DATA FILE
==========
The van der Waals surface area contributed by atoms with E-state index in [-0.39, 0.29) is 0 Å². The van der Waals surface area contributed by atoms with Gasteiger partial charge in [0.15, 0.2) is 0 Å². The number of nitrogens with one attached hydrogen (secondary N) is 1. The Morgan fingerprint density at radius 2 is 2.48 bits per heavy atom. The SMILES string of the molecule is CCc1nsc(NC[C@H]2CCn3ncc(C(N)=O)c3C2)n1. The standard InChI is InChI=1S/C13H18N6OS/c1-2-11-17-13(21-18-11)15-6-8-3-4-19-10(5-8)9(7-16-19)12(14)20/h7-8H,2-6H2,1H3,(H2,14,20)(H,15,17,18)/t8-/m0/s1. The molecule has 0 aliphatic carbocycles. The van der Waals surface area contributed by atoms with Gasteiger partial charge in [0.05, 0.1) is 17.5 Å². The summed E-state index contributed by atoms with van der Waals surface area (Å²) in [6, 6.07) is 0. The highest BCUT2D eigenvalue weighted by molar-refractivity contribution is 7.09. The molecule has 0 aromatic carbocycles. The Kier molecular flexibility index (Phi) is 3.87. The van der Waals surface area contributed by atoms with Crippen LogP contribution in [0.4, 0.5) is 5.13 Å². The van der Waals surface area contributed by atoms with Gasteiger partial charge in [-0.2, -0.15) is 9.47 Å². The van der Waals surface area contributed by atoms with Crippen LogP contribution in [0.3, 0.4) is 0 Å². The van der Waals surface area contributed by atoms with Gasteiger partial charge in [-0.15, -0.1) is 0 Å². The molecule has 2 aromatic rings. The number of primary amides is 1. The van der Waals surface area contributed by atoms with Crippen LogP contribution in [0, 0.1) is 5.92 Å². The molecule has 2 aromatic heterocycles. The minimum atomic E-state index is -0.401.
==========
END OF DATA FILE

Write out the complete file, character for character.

The van der Waals surface area contributed by atoms with E-state index in [-0.39, 0.29) is 0 Å². The van der Waals surface area contributed by atoms with Gasteiger partial charge in [0.15, 0.2) is 0 Å². The number of nitrogens with one attached hydrogen (secondary N) is 1. The Morgan fingerprint density at radius 2 is 2.48 bits per heavy atom. The SMILES string of the molecule is CCc1nsc(NC[C@H]2CCn3ncc(C(N)=O)c3C2)n1. The standard InChI is InChI=1S/C13H18N6OS/c1-2-11-17-13(21-18-11)15-6-8-3-4-19-10(5-8)9(7-16-19)12(14)20/h7-8H,2-6H2,1H3,(H2,14,20)(H,15,17,18)/t8-/m0/s1. The molecule has 0 aliphatic carbocycles. The van der Waals surface area contributed by atoms with Gasteiger partial charge in [0.05, 0.1) is 17.5 Å². The summed E-state index contributed by atoms with van der Waals surface area (Å²) in [6, 6.07) is 0. The highest BCUT2D eigenvalue weighted by molar-refractivity contribution is 7.09. The molecule has 0 aromatic carbocycles. The Kier molecular flexibility index (Phi) is 3.87. The van der Waals surface area contributed by atoms with Crippen LogP contribution in [0.4, 0.5) is 5.13 Å². The van der Waals surface area contributed by atoms with Gasteiger partial charge in [-0.2, -0.15) is 9.47 Å². The van der Waals surface area contributed by atoms with Crippen LogP contribution in [0.3, 0.4) is 0 Å². The van der Waals surface area contributed by atoms with Gasteiger partial charge in [-0.15, -0.1) is 0 Å². The molecule has 2 aromatic rings. The number of primary amides is 1. The van der Waals surface area contributed by atoms with Crippen LogP contribution in [0, 0.1) is 5.92 Å². The molecule has 2 aromatic heterocycles. The minimum atomic E-state index is -0.401.